Growing up, decorating the Christmas tree was one of my favorite traditions – we’d put on Perry Como Christmas music, eat gingerbread cookies, and help my mom sort through our hundreds of ornaments. My parents always get an enormous tree, and the time, care, and decorating skills my mom puts into her tree is enough to rival the Rockerfeller Center’s tree!
Even though my mom has hundreds of ornaments, each one has a special meaning or memory – the nostalgia surrounding the holidays is so powerful, isn’t it?
While I can never come close to my mom’s tree, I do have some skills up my sleeve that I’d love to share with you. There are a few key elements that most people often overlook, so just follow my simple steps to add some “wow” factor to your tree.
While we only used about half of the ornaments we have, and we only put a couple of our most special delicate ones out (2 kids, 1 baby, 2 kittens…), you can still make a great impact with non-breakables!
How to decorate a Christmas tree
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This is the first year we went with a flocked artificial tree, and I must say, once you go flocked, you may never go back. The key to a designer-looking tree is to start with a solid base – the tree itself, of course! Find one that works for your space – it’s not really the size of the tree but the fullness that counts.
Here are my top picks for full, lush artificial trees:
Step 1: lights
A good rule of thumb is 100 lights per every foot of tree. Most pre-lit trees don’t come with enough lights, so if you purchase an artificial tree, you can opt to add more to a lit tree or buy an unlit one to put the lights on yourself.
Start at the bottom, close to the trunk. Make sure to pull the lights taut to the end of the branch, then work back towards the center/trunk. Wrap the branches and get lights back inside the tree, not just around the perimeter.
Step 2: fillers
The most overlooked, underused, or unheard of step is my most favorite and the most important – fillers! Tree fillers are elements that you stick in the tree to fill up space, add visual interest, different height, shape, and textures. In the holiday section at the store, they may be called “picks.”
For my fillers, I use a variety of artificial flower stems & berries and puff ball picks.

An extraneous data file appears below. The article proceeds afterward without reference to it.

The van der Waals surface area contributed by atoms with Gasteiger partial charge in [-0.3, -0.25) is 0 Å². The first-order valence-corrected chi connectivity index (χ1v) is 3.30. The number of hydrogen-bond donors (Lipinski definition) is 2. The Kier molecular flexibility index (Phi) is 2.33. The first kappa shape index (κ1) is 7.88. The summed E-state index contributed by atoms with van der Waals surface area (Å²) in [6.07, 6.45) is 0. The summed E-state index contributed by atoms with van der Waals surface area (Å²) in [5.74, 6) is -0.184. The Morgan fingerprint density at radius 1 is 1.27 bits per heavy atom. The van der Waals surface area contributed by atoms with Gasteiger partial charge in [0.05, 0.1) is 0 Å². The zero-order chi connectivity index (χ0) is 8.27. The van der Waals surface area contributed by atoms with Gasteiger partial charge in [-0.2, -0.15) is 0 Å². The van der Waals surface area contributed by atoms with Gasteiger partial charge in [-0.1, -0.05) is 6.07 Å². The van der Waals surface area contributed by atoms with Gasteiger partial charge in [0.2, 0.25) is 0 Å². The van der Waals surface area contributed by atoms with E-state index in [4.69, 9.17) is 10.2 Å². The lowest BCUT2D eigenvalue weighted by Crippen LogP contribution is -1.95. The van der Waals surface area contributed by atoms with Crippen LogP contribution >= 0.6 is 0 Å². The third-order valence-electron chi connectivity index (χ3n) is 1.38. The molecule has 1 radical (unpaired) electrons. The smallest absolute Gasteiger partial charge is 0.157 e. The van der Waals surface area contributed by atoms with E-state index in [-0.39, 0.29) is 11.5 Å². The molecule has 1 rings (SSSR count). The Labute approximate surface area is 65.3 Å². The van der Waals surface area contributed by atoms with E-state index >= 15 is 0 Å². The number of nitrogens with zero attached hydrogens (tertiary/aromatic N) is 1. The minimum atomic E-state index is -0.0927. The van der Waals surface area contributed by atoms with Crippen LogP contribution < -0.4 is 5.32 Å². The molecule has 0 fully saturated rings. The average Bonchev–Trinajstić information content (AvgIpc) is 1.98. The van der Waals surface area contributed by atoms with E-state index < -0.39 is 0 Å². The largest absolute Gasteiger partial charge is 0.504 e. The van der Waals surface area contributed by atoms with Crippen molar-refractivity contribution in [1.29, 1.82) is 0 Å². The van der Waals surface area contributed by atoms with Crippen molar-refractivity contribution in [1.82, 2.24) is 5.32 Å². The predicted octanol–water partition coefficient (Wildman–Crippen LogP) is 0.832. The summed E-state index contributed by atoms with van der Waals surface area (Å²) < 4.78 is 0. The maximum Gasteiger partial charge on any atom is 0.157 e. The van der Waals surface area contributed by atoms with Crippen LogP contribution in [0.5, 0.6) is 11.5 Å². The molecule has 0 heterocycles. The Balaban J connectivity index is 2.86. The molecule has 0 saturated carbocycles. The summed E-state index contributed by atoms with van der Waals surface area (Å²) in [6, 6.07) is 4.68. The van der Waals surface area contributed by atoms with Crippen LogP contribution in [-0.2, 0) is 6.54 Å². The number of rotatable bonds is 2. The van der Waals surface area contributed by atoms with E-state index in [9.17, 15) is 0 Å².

Place your fillers all around the tree to start to fill in gaps and add interest. If you have multiple elements, spread them out so they’re not overly repeated by each other. Don’t use all fillers at once; I save some for the last step.
Step 3: ribbon
Now that my fillers are in, I add ribbon. I enjoy wide ribbon in the same color scheme as my tree, and I use two different ribbons.
Here’s my big tip: don’t simply unroll the spool of ribbon and wrap it around your tree. There is so much waste this way, and it’s harder to style it. Instead, cut various lengths of ribbon between 12-24 inches to play around with. This way, if you want to change something while you’re decorating or at the editing stage, you just have to pluck off one ribbon at a time.
Just take the length of ribbon and stick it in the tree, kind of curling it around the branches.
Step 4: ornaments
Now it’s time to add your ornaments – if you normally skip fillers and ribbon, you’re going to be pleasantly surprised at how incredible your tree looks without even putting your ornaments on!
Make sure to adorn all sides and heights of the tree; my kids’ job is to look for “lonely” spots to hang ornaments on. If you have babies or animals, don’t hang anything too close to the bottom. If you’re worried about breakables, don’t worry – we used non-breakable ornaments this year, and it still turned out beautifully!
Step 5: edit & fillers
Take a step back from your tree to assess your work – you may need to move or add ornaments, add fillers, or adjust ribbon at this point. Of course, you’ll want to add a tree skirt (or basket) and tree topper, too!
I hope this helped give you a little direction or inspiration if you’ve been feeling blase about your tree decorating skills – let me know how you normally tackle the job in the comments!